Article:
December 12, 2006 at 05:25 PM · I'm going to their concert in New Jersey in January (check their website for details). Program: Debussy, Shostakovich 11, Brahms 2. Can't wait!

December 13, 2006 at 05:59 PM · i'm glad to see so many takacs quartet fans. i love their playing; they're my favourite quartet.

their ensemble work is unreal. they blow me away every time i hear them. as far as i'm concerned, they are every bit as good as any quartet from the past and in a lot of ways i think they are superior than many legendary quartets: capet, busch, juilliard, guarnieri, emerson, orford, tokyo, you name it. they have a sound that is so unique, it just glows.

wish they'd come to toronto more often!

December 13, 2006 at 07:04 PM · "They have a sound that is so unique..."

No kidding! Play me 100 quartet recordings, and I'll be able to pick out the Takacs in a split second. I recognized them on the radio once, even though it was a recording from 20 years ago. :)

Szeretem a Takács Vonósnégyes!!!! I love the Takacs Quartet!!!

December 14, 2006 at 08:11 AM · Hey Maura,

have you heard the quartet with the "original" members? I know that only one-half of the original members remain...I always wondered how the original quratet sounded/played like (for example, what type of chemistry they had on stage...etc)

Anyway, We played the Brahms Quartet No.1 Last movement, and we learned SO MUCH in just one hour. Actually, Schranz asked me if I was interested in going to the summer camp @ U of Colordao Boulder. Now I'm very tempted to go to that instead of meadowmount...hmm what should i do? I loved the time i had with schranz! such a character!

December 14, 2006 at 02:42 PM · There are some recordings out there that feature the original members. Brahms quartets, and the Bartok Quartets are still in print I believe. If you go to Europe, esp. Hungary, you can find most of their earlier recordings.

December 14, 2006 at 04:08 PM · I really enjoy the "old" Takacs recordings and had the oppotunity to see them when Gabor Omai was still alive (a really fine violist--what a loss). Edwin Dusinberre had recently joined them, and as much as I admired his excellent playing, he seemed a bit like the odd man out. The performance was amazing: Bartok, Haydn, & Beethoven. But the thing that moved me most was their unusual encore: Movement 2 from Dvorak's American String Quartet--full of yearning and memory and loss.

December 14, 2006 at 10:21 PM · I have a recording of the original Takács playing a Schumann quartet and also the "Trout" quintet with Zoltán Kocsis (!). They sounded different back then--Gabor Takács-Nagy's sound seemed to me a bit brighter and more "sparkling" than Ed Dusinberre (whose playing I also adore), and Gabor Ormai was just incredible. They were still recognizable though, I sense a really surprising continuity in their various incarnations.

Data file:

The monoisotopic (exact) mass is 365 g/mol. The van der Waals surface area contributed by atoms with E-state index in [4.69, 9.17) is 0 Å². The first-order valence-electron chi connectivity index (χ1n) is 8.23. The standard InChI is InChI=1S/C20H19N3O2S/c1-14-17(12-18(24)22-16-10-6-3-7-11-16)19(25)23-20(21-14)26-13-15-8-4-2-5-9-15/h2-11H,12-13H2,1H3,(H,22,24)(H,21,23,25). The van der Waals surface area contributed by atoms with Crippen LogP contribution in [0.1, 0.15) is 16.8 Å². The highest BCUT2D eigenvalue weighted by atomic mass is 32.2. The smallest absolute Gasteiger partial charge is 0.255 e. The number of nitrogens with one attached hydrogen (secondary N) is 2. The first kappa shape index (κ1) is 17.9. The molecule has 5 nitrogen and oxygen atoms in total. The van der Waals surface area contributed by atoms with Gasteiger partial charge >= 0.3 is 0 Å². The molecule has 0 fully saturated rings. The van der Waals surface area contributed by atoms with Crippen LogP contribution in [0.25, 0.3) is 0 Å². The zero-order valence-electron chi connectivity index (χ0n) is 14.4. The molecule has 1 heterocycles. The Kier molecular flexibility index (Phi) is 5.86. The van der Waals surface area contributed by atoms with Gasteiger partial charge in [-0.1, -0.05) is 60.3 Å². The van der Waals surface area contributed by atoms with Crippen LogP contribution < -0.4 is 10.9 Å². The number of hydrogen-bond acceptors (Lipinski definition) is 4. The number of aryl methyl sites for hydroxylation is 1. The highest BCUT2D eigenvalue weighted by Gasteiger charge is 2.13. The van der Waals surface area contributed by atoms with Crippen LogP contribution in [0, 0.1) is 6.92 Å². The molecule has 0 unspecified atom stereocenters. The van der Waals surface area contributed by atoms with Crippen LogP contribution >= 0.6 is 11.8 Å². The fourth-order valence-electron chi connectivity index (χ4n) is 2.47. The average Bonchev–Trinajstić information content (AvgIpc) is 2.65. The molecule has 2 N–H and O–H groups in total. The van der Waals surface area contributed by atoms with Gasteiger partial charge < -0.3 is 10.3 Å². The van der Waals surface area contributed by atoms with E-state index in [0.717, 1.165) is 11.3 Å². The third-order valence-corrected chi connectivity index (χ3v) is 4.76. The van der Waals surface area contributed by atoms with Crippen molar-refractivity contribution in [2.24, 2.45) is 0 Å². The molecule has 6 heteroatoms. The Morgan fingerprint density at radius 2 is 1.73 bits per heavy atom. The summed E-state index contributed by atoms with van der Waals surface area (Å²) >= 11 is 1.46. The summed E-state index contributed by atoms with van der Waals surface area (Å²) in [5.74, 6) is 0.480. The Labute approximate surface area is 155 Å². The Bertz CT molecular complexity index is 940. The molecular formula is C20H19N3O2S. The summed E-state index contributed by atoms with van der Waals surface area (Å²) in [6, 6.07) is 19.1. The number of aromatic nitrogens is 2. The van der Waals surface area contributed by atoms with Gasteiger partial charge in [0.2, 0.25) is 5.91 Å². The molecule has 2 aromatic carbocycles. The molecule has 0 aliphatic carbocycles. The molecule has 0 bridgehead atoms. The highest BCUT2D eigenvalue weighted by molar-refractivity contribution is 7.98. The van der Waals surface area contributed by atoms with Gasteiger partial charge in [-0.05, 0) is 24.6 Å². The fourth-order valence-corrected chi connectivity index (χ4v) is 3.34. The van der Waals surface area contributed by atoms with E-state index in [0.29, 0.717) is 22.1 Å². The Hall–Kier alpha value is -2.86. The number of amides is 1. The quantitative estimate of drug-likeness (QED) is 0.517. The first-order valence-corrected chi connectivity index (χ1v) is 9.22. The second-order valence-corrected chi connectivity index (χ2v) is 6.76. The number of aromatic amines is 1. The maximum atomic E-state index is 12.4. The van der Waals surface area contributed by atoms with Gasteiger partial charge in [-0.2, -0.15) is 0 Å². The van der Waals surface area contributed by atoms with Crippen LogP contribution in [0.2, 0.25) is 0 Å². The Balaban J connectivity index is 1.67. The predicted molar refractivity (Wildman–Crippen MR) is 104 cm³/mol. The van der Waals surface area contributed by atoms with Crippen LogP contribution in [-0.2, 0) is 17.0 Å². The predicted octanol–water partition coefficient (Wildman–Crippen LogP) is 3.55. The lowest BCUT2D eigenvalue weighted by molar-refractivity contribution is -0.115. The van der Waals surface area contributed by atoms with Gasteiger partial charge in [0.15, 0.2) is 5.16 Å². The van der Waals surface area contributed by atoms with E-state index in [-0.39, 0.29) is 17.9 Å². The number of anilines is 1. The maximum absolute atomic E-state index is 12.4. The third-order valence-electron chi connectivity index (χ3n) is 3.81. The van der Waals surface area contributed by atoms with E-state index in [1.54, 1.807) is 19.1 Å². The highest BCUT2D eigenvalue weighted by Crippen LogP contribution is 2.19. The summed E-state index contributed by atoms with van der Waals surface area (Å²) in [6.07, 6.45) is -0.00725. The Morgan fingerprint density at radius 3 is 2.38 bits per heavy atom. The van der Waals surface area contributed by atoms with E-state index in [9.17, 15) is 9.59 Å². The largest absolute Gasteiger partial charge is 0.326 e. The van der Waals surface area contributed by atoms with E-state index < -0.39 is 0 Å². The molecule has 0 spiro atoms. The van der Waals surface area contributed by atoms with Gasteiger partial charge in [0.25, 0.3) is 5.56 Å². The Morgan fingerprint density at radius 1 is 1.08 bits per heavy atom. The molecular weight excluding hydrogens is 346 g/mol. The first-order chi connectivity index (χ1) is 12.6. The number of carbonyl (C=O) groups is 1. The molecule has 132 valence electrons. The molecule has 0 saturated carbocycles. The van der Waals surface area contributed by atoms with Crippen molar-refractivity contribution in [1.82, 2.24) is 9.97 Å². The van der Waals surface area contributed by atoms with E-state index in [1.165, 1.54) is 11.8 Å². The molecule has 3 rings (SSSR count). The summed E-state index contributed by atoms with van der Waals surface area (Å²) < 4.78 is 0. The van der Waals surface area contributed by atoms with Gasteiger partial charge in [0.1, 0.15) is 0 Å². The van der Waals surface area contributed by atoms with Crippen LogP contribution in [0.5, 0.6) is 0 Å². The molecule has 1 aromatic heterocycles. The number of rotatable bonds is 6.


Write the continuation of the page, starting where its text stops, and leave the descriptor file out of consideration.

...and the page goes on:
December 16, 2006 at 07:27 AM · Takacs is coming to Portland OR

Jan 15 and 16, 2007. i'm there.

December 16, 2006 at 03:14 PM · >But the thing that moved me most was their unusual encore: Movement 2 from Dvorak's American String Quartet--full of yearning and memory and loss.

OMG, I would have SCREAMED if I heard them start that up as an encore. That is my all-time favorite piece of quartet repertoire (followed closely by Schubert's "Death" 2nd movement). I'll be going to hear Takacs perform next spring in Santa Cruz - wonder what the odds are...

Okay, here's a question on this quartet. Am I pronouncing the name right?

TAH - katch

or is it



TAH katzzch

Maura? Maura?

December 16, 2006 at 04:52 PM · My husband, of Hungarian descent, pronounces it "Tak" (rhymes with sock) - "ozsh" (rhymes with posh), emphasis on first syllable and a lot of "zsh" at the. My apologies to all authentic Hungarians!

December 16, 2006 at 07:18 PM · OK, time for Magyar 101. :) In Hungarian, the letter "a" is pronounced somewhere between English "a" and "o", so yes, the first syllable would rhyme pretty well with "sock". The "á", with the accent mark, is longer and pronounced more at the front of the mouth, sort of like the A in "Alice". The "cs" is just "ch" as in "cheese".

And pronounciation tips for if you get to meet them: the letter "s" is pronounced "sh", so their cellist's name, András, is pronounced "Andrash" (and I already told you about the difference between "a" and "á"!)

The letter "ly" (yes, that is one letter!) is pronounced just like "y" or "i", so their second violinist Károly's name is pronounced "Károi". And the other two in the quartet are a Brit and an American, so you'll have no trouble there. :) Class dismissed!

Edit: whoops, forgot--in Hungarian, the stress is always on the first syllable, which can lend the language a very nice poetic cadence but when you get word salad like "tántorithatatlanság", you may find yourself gasping for air. :)

December 16, 2006 at 07:38 PM · Thank You, Prof. Gerety. I will send you a huge batch of my fabulous Chicken Paprikas.

December 16, 2006 at 07:52 PM · Thanks, Jane and Maura!

Maura, what would we do without you? And BTW, have you ever noticed that my name is spelled the Hungarian way? I just changed the spelling (originally the French "Therese" with the two accents in the middle) so that people would pronounce it correctly. What fun to go to Budapest (you'll like that I insist on pronouncing it Budapesht) and see my name all over the place. : )

December 16, 2006 at 08:13 PM · Anne, that's my favorite! :)

Terez, I did notice. :) I have an odd multilingual name--Irish first name, Hungarian last one. Sometimes I spell my first name "Mara" and then I'm full Magyar. :)

Hajrá Magyarország!!